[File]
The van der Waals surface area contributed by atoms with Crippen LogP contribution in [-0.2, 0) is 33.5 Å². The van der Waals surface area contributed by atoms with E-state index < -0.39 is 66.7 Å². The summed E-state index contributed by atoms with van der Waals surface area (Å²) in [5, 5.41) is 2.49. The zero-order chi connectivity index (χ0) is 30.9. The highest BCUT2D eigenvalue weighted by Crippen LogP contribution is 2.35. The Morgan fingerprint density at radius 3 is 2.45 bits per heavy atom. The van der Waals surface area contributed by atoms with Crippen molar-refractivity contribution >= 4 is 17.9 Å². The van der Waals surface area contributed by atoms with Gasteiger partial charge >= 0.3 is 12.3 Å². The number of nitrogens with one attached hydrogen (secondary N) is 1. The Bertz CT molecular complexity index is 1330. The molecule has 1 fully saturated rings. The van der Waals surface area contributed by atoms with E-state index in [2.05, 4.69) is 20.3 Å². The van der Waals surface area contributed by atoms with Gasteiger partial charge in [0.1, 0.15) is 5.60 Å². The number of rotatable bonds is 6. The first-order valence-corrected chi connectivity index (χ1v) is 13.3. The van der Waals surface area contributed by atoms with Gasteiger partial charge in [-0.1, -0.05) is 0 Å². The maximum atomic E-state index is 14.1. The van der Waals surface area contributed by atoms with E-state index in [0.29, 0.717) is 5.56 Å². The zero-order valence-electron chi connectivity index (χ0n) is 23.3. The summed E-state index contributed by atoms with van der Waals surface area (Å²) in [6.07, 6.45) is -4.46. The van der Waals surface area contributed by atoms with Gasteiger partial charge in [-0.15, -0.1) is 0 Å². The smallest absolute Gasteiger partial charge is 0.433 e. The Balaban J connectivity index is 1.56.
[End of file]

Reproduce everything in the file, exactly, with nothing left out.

The van der Waals surface area contributed by atoms with Crippen LogP contribution in [-0.2, 0) is 33.5 Å². The van der Waals surface area contributed by atoms with E-state index < -0.39 is 66.7 Å². The summed E-state index contributed by atoms with van der Waals surface area (Å²) in [5, 5.41) is 2.49. The zero-order chi connectivity index (χ0) is 30.9. The highest BCUT2D eigenvalue weighted by Crippen LogP contribution is 2.35. The Morgan fingerprint density at radius 3 is 2.45 bits per heavy atom. The van der Waals surface area contributed by atoms with Crippen molar-refractivity contribution >= 4 is 17.9 Å². The van der Waals surface area contributed by atoms with Gasteiger partial charge >= 0.3 is 12.3 Å². The number of nitrogens with one attached hydrogen (secondary N) is 1. The Bertz CT molecular complexity index is 1330. The molecule has 1 fully saturated rings. The van der Waals surface area contributed by atoms with E-state index in [2.05, 4.69) is 20.3 Å². The van der Waals surface area contributed by atoms with Gasteiger partial charge in [0.1, 0.15) is 5.60 Å². The number of rotatable bonds is 6. The first-order valence-corrected chi connectivity index (χ1v) is 13.3. The van der Waals surface area contributed by atoms with Gasteiger partial charge in [-0.1, -0.05) is 0 Å². The maximum atomic E-state index is 14.1. The van der Waals surface area contributed by atoms with E-state index in [0.29, 0.717) is 5.56 Å². The zero-order valence-electron chi connectivity index (χ0n) is 23.3. The summed E-state index contributed by atoms with van der Waals surface area (Å²) in [6.07, 6.45) is -4.46. The van der Waals surface area contributed by atoms with Gasteiger partial charge in [-0.15, -0.1) is 0 Å². The smallest absolute Gasteiger partial charge is 0.433 e. The Balaban J connectivity index is 1.56.